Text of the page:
The Ongoing Saga of Bigne.

Bigne to be…

Recipe first. You can scroll down for the wistful memories. Though a point on the name. When I lived in Rome, the buns that looked like this were in a bin labeled ‘Bigne”. I’d never heard of the type you get in New Orleans. Since then, after a fair amount of research, it seems that everyone else knows them as ‘Rosette’ or ‘Michette’ depending on what Italian city you are from. My memory, my terms 😉

This can be considered a work in progress. the recipes that I’ve found so far conflict in their ratios, this one is based on the recipe I found here, (though the actual recipe is recorded on his Facebook page.) As with a lot of good bread recipes, this is a 2 day affair.

Day 1:

Wether this is referred to as a Biga, a Mother, a Poolish or whatever, you’re making a flour and yeast mixture that is intended to ferment overnight. Given the recent popularity of high-hydration bread types, this particular recipe is relatively quite dry. I think this warrants some experimentation in the future as the result is not quite what I was going for.

  • 800 g bread flour (roughly 4 cups)
  • 350 g warm water (roughly 1 1/2 cups)
  • 1 tsp yeast

mix together well and leave somewhere room temperature until tomorrow. I found putting it in a gallon sized storage bag worked well. leave the bag vented and periodically press out the gas so it doesn’t take over the world.

Day 2:

It helps to have a kitchen-aid or similar for this bit.

  • 80 g bread flour (roughly 1/3-1/2 cup)
  • 108 g cold water (about 1/2 cup)
  • 1 tbsp diastatic malt powder
  • 1 tbsp salt

Mix together everything but the salt, then start dissolving the biga into this mixture. Works best if you do it a little at a time until it reaches a kneadable state when you can just knead it all into one mass. Then add the salt and knead for several minutes. I think delaying the salt in this case may not be worth it. Again, the flavor when I was done was not as ‘bright’ as I would have expected. Given the important work the salt has to do on the chemical structure of the starches, this might be adding it a bit late.

Once everything is kneaded and smooth, divide the dough into small balls, you should be able to get about 16 buns out of this, each about 80g. Let them relax on a floured surface under some plastic wrap or similar. After about 15 minutes or so, they’ll get formed and stamped and set aside to raise. The trick to stamping here is to cause enough of an incision that you get the characteristic cuts. But unlike breads that are slashed after the fact, these are stamped *before* the final raising. in order to work correctly the stamp is applied and then you pick up the stamped bun and squeeze it slightly to condense the cuts a bit and then it is left face down to rise for a while. the idea is to make the cuts re-adhere slightly during rising so that the cuts will come apart dramatically during baking.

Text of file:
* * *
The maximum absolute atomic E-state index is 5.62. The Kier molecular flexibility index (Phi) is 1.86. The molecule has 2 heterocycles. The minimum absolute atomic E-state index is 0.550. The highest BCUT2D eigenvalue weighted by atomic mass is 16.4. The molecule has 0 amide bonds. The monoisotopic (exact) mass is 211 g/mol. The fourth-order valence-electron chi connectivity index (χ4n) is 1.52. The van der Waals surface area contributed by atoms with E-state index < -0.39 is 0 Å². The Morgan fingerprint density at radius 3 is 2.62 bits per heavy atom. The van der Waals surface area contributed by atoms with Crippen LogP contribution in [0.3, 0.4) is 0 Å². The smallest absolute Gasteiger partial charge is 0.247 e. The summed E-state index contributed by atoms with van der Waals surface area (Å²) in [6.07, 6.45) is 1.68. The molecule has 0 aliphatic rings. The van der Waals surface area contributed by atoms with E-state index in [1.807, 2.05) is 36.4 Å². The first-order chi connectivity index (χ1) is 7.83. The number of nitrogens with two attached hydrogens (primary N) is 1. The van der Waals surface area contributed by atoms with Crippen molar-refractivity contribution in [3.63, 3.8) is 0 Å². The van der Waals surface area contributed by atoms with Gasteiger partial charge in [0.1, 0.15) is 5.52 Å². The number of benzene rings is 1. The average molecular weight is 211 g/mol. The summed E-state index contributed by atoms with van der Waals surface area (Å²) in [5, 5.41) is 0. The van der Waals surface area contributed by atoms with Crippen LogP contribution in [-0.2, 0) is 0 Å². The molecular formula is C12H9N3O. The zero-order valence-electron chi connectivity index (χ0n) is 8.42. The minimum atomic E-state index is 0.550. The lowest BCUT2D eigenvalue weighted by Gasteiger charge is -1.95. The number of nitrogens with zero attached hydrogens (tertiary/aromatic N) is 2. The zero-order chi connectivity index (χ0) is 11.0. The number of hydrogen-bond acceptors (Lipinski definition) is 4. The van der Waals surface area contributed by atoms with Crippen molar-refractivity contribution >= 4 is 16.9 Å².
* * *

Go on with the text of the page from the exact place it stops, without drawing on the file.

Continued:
Baking is done at the highest temperature your home oven will allow. Mine (and the usual in the US) goes to 550º. Preheat the oven and put a pot of water on the bottom of the oven. Don’t start baking until the water is steadily boiling. A misting spray bottle to inject extra water as you put the buns in the oven is also good. About 12 minutes should do it.

There is some discussion about what makes the big hole in the middle of these buns. Traditionally they are dramatically hollow, the entire center being made up of a single giant air bubble. in my recollection, the surface consistency of that bubble has the characteristic of that sort of shiny translucent nature of really good rustic breads. this recipe (as written) does not do that. The diastatic malt powder is supposed to weaken the gluten structure enough to have things fall apart in the middle, and it certainly seems to do that. But some variations of this recipe that I’ve run across suggest simply using sugar as an alternative.

Not quite a success

The stamping is what took me this long to try this again. The stamp is supposed to cut a ring around the middle, but the blades that radiate out are quite blunt by comparison. The origin of this bun is related to the history of the Kaiser roll, (but the Italians weren’t going to eat bread named after a German king…) so a Kaiser stamp is sort of the idea. But the Italian variety is hard to come by, so the stamp you see in the image above I made out of some scrap maple I had floating around in the shop. If requested, I’ll publish some instructions on that.

On general principle, the variants on this concept do seem to settle on a roughly 2:1 flour to water ratio (by weight.) Again, quite dry by certain standards.

Experiments continue.

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